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Big Island The Island of Hawaii
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Old 05-20-2011, 01:28 PM
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Originally Posted by hotzcatz View Post
Hmm, the lack of brick construction also might be because most bricks are imported. They make some concrete blocks in Hilo at Glover's, but nobody makes red brick or kiln type bricks in the islands that I know of. Although a lot of folks want the old kiln bricks that were in the sugar mills to make walkways out of or backyard barbeques with. There is also probably a lack of skilled masons to build the brick buildings, too, so not only the material but the craftspeople would have to be imported. I suppose if there were a demand for them, then both would be imported but since nobody really builds much with brick, folks just don't choose brick very often. Partly for whatever reasons some folks don't build with brick and partly because other folks don't build with brick.
Brick performs poorly in seismic zones.
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Old 05-20-2011, 02:32 PM
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Originally Posted by Razzbar View Post
1. Stucco is almost unknown in windward Hawaii (Hilo side), because it doesn't like to be damp. Moss, mold, and mildew problems are guaranteed, and it'd probably dissolve. You might be able to get away with it in a really dry area, such as between Waimea and Kona side. You never see brick construction in Hawaii, either. Various reasons, but think about earthquakes when you think of any kind of masonry construction.

2. Steel is going to be the same as it is on the mainland. Steel buildings are common in industrial and agricultural areas, but they could very well be banned in certain subdivisions.

3. Gas has to be delivered, or you can use a portable tank and fill it in town. There's no gas pipline. Hey, there's no water and sewer some places.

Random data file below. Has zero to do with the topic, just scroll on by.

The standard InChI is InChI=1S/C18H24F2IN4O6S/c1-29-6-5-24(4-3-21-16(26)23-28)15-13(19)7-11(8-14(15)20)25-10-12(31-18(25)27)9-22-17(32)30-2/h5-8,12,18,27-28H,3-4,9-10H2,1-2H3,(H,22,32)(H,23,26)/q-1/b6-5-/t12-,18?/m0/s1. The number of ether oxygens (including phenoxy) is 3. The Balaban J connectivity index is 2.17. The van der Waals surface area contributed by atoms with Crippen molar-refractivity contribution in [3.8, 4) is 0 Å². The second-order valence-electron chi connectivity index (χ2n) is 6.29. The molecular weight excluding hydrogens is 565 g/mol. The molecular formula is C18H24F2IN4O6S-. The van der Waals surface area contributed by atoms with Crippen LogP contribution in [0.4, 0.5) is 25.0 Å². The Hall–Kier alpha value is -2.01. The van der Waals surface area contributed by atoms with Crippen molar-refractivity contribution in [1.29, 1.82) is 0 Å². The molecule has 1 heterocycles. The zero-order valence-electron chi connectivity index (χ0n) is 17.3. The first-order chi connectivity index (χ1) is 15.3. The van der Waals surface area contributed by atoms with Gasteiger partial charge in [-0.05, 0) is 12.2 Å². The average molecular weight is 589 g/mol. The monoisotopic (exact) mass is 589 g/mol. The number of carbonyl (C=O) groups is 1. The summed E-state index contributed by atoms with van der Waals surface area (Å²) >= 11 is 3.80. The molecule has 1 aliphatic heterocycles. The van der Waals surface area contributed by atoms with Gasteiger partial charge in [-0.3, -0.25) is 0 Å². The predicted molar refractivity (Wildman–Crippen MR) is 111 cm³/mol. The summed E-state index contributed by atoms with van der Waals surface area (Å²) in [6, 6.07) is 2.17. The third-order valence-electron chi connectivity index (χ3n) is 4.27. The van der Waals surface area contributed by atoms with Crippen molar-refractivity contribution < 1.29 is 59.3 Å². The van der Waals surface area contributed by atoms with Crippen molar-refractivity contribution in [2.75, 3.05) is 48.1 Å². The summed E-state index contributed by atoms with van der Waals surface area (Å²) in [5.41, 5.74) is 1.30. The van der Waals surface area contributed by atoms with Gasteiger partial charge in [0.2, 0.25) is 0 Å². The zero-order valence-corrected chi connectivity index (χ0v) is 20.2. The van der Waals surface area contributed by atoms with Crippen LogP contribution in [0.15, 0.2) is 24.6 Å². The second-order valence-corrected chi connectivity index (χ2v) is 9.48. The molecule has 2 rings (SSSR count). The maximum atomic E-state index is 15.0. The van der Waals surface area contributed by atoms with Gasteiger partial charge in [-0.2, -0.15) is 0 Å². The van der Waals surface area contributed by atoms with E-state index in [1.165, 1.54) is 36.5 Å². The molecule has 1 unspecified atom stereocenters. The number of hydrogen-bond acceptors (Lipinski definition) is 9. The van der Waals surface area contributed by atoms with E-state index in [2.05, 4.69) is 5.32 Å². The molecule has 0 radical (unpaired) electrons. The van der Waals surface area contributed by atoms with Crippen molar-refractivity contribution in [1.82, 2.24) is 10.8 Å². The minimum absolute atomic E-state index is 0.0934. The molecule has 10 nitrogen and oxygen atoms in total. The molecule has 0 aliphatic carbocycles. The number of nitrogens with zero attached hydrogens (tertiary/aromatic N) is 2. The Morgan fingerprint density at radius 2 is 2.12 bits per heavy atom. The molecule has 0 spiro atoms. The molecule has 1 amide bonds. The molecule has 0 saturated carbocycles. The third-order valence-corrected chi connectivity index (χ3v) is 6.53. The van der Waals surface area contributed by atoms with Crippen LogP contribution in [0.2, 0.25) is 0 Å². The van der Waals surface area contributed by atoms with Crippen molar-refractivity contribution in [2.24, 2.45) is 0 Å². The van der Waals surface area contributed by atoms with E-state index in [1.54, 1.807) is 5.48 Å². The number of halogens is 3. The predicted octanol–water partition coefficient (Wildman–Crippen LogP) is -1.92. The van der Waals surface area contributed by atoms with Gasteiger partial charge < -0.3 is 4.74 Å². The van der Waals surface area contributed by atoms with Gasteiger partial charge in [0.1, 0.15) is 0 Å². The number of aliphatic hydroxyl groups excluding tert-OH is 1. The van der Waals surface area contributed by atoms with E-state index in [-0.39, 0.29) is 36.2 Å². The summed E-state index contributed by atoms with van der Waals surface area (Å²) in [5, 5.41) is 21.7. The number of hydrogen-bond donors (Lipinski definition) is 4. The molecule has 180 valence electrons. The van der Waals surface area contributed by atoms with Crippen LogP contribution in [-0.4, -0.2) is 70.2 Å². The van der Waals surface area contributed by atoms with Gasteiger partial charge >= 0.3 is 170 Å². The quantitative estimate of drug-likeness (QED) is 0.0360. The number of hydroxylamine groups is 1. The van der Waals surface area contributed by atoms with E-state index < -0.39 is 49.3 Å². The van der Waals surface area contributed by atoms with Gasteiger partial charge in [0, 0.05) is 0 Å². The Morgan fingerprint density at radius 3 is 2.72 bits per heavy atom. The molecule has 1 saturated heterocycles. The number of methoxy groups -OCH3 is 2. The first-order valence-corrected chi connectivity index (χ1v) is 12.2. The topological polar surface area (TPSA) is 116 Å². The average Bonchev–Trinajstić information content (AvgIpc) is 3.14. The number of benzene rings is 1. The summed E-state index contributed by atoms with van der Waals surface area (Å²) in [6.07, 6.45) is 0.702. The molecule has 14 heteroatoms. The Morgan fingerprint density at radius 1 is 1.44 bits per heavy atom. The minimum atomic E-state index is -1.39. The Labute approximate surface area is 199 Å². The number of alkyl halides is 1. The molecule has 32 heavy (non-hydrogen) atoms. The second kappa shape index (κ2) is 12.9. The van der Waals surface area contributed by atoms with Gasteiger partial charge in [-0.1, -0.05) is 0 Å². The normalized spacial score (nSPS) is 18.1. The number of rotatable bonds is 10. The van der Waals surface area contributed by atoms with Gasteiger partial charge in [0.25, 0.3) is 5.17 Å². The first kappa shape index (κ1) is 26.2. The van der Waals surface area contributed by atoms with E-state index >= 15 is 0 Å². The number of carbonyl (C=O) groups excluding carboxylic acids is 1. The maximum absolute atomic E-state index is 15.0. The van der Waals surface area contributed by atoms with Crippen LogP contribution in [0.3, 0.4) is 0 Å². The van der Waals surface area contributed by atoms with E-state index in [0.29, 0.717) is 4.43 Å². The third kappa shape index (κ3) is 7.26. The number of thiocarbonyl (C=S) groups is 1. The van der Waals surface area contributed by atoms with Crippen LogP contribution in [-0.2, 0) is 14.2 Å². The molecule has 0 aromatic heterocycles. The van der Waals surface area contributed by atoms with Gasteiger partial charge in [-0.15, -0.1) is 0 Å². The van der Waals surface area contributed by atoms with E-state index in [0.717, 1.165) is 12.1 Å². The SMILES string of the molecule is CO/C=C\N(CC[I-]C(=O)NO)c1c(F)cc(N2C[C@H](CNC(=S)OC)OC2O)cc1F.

4. No idea.
When you refer to "Steel is going to be the same as it is on the mainland", are you refering to Steel Buildings like General Steel, or steel framing (which I was referring to)?

My current location of choice is in the Waimea area, dry side.

BTW, is there enough rain on the dry side of Waimea to do catchment?

Originally Posted by AlohaHuey View Post
Brick performs poorly in seismic zones.
Yes, the refer to it as unreinforced masonry, and it is great for burying cars and pedestrians walking by. I am looking at a framed structure, or the Concreate Reinforced Insulated Panel system. Not sure yet.

Last edited by Marka; 05-23-2011 at 03:42 AM..
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Old 05-20-2011, 08:10 PM
Location: Moku Nui, Hawaii
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I think most of the lots on the dry side of Waimea have County water available, don't they? I don't track properties in that area, though. Depending on where you are, it can get pretty dry over there. The closer you get to Kawaihae, the less rainfall. I think the annual average in Kawaihae is somewhere around ten inches. There are rainfall maps, though, so you can look at the maps once you find the specific area you are interested in. The rainfall can change within several miles, which is why it's difficult to come up with a specific number.

If it doesn't rain enough, you can have a truck bring water to fill up the tank. It's expensive, though. There was a big drilling rig on the side of the road up there on the dry side of Waimea for several years. I always thought they were drilling for water but I don't know how much water they are going to find at that elevation.
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